Opinion: Incentives have an identity crisis

Mercedes Ibbett from EVT Incentive Marketing pens a column on why the incentive market's lack of identity will be the undoing of it.
Mercedes Ibbett

Words by Mercedes Ibbett, managing director, EVT Incentive Marketing

Ask a group of people what incentives are and you’ll get different answers. Is it a bonus? Is it a consumer loyalty program?

Or is it a structured and targeted sales or reward and recognition program that achieves real results
for organisations and can truly impact behaviours in business for the better of all involved? (Hint: it’s
the last one!)

Then there’s incentive travel, which really is the one that gets the most attention but can often be
viewed as a junket and questioned on the ROI.

There is an obvious disconnect about why incentive travel is a productive business tool to reward top
performers and build loyalty.

Incentive travel is part of the Australian business events industry, but it often gets packaged together
with all the other types of business events, including conferences, conventions, public or trade shows,
exhibitions, corporate retreats, study tours and training programs.

I think we may have a bit of an identity crisis going on.

And in my opinion, there is a real risk that our lack of identity will be the undoing of us.

To be able to deliver incentive programs and successful rewards including group incentive trips
and events is a niche skill set. We are specialists in creating business strategies to achieve goals; data
and reporting; communication; engagement; as well as budgeting and structuring incentive trips.

We touch on so many industries – marketing, technology, data and reporting, reward and
merchandise, logistics, delivery, events and travel – but in a unique package that makes us specialists.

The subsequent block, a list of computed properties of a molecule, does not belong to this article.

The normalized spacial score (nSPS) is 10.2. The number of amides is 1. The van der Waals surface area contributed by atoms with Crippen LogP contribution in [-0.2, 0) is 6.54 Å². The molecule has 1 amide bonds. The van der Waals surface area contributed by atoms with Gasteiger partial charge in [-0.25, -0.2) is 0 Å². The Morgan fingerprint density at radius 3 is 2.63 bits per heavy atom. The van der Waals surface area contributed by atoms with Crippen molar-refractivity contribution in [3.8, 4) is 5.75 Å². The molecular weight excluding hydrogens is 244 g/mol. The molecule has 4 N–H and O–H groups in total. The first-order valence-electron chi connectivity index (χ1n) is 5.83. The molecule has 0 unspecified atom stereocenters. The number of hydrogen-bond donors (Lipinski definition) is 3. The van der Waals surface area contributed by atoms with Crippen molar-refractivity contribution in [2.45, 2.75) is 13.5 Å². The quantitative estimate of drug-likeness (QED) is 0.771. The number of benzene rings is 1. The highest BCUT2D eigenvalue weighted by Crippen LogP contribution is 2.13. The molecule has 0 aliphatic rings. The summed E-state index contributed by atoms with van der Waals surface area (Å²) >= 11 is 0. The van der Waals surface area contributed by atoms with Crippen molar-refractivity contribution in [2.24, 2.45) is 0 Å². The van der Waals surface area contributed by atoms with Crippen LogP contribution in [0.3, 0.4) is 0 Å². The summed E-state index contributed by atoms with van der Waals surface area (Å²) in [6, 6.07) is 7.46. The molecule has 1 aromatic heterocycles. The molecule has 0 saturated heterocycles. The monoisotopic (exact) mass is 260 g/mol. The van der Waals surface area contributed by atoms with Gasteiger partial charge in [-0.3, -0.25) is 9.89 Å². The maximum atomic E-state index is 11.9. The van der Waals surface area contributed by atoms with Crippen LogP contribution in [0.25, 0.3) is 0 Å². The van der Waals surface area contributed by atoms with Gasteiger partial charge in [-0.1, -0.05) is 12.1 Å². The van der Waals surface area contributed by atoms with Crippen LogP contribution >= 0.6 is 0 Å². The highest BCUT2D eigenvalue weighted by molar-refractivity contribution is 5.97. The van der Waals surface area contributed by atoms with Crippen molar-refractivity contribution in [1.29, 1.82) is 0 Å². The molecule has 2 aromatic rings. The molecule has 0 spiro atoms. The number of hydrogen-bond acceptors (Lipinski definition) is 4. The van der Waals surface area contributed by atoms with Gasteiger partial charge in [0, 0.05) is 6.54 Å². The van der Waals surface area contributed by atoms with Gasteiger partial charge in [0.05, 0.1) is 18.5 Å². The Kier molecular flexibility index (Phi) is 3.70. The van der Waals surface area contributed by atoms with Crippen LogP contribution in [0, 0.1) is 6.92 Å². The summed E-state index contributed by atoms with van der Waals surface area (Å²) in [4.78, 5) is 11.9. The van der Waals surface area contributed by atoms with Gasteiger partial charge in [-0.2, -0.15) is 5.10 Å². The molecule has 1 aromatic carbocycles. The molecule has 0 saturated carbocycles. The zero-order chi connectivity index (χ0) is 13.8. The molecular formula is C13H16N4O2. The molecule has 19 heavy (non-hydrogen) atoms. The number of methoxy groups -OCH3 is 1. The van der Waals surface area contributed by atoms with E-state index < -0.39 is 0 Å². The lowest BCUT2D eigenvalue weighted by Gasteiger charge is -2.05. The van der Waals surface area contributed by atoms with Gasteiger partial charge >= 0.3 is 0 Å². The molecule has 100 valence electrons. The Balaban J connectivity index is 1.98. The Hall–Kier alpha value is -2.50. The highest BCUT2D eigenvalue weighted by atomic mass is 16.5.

There are incentive bodies in the market that are trying to formalise the incentive travel industry and
I applaud their efforts. However, we are still seeing most of the focus purely on the delivery of incentive travel, when there is much more to the picture.

With no real formal education programs, we are running the risk of no standardised operations, lack
of new talent and an ever-decreasing profile. It is our role in the incentive industry to help it grow and get the recognition it deserves.

We must reposition ourselves and find our place in the Australian market, which I believe can be achieved through:

  • Promoting and educating on what real programs and incentive providers should be delivering
  • Creating research and studies within Australia, so we can use real data to promote the positive
    results of doing it right
  • Forming a real concept of what the size of the incentive market is here – maybe then we’ll get
    some focus and investment locally
  • Harnessing young talent and opportunities for the younger generation to be exposed to the industry

So what can you do? As an agency; offer internships, hire young talent and invest time in
training them on the job.

From a national level, it would be great to see tertiary education institutions create subjects and courses around incentive marketing and incentive travel to help us create our next, educated
generation in the industry.

With an industry as dynamic, data driven and important as the incentive industry, we have to look
to and plan for the future to keep it alive!

This article originally appeared in the November issue of Spice Magazine. Subscribe here.

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